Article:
Former Yugoslavian Territory Becomes a State… But What About Energy Issues?
Since 2006, Montenegro has been a sovereign and independent state. But how much time was once spent under Yugoslavian (and later Serbian), control? Montenegro was always a consistent part of state life, including economic, social and cultural development. In contrast, nowadays, Montenegro can boast of tourist facilities, accompanied by a list of crucial problems, unsolved by previous authority.
Regardless of the independence the state has gained, the essential problems of national importance sharpen the drama of the situation. As is the case with most of the countries in Europe, there is a lack of fuel and energy production that forces Montenegrin people to be dependent on imports, as well as friendly relations with neighbors.
Big financial expenses, as with any nation, are par for the course, and most of the nation’s budget is focused on heating, ventilation and air conditioning, and street lightening.
Notwithstanding a small number of potential electricity consumers, the national government of Montenegro has issued a program of housing stock modernization and implementing green technologies. The main goal of politicians has been to make the homes of Montenegro’s citizens more energy efficient.
Because of this priority, many scientists and technologists from abroad have been invited to join in the effort. Specifically, specialists from Germany, Japan, and Scandinavian states, all leaders in the use of green technologies, have been contacted. By the end of 2015, Montenegro has promised to discontinue importing fuels from other countries.
The agenda of this program includes several stages, all of which will be executed in the near future. The first one features equipment for city housing, featuring solar panels in the shape of leaves. These solar cells are referred to as Solar Ivy; their main advantage is in the reduction of energy needs, by as much as one third.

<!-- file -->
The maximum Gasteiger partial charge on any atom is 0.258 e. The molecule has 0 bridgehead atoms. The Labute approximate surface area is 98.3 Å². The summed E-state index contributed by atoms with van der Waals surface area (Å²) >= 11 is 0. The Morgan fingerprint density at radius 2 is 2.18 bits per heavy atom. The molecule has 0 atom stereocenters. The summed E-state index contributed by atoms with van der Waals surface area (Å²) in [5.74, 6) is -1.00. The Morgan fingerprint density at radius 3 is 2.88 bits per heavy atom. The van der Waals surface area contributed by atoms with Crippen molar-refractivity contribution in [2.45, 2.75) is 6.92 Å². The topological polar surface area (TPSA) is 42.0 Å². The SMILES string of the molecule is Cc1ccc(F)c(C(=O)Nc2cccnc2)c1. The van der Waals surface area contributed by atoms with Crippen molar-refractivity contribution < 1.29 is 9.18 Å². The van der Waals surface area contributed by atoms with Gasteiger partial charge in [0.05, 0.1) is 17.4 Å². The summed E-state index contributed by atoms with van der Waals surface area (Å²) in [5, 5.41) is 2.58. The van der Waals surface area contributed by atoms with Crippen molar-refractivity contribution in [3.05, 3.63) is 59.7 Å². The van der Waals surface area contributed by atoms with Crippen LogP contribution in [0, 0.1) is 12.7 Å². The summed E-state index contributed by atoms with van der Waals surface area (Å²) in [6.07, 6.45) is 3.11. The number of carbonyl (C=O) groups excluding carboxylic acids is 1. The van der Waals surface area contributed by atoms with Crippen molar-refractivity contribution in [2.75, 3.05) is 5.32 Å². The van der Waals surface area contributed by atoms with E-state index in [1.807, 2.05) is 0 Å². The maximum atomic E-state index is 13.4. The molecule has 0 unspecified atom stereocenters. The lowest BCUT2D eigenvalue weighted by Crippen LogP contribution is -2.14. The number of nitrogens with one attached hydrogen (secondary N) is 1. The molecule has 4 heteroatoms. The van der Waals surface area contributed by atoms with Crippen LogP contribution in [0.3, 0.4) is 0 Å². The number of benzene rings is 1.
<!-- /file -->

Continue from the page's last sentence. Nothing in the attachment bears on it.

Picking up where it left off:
However, in Montenegro, the Solar Ivy will absorb and accumulate energy from the sun, that later will be transported to control and distribution systems. Forecasts state that soon housing in Montenegro might became the greatest example of energy-savings in the region.
The next stage of development is an offer of state preferential credits to those residents willing to buy heat pump systems. The production of these systmes is provided by a Japanese company, which takes into account the peculiarities of climate conditions on the Balkan Peninsula. The technology features the use of thermal power wherever it is possible.
Currently, massive promotional campaigns and advertisements regarding the state’s new energy policy are covering the streets of Montenegrin cities. One of the most interesting new issues is the installation of brand new buildings, which combine bicycle parking and solar accumulators that offer power charge for mobile gadgets and notebooks.
Besides providing huge amounts of energy, this national program also has additional advantages. Montenegro is known as a significant and marvelous tourist resort in Europe, and in fact, statesmen assume that this program is likely to multiply revenue gained from tourism.
The key thing is for regular tourist travelers to be accompanied by business-tourists, eager to invest money and to watch the success of green technological implementation. In practice, lots of hotels will be supported by renewable energy only, as well as waste recycling technologies.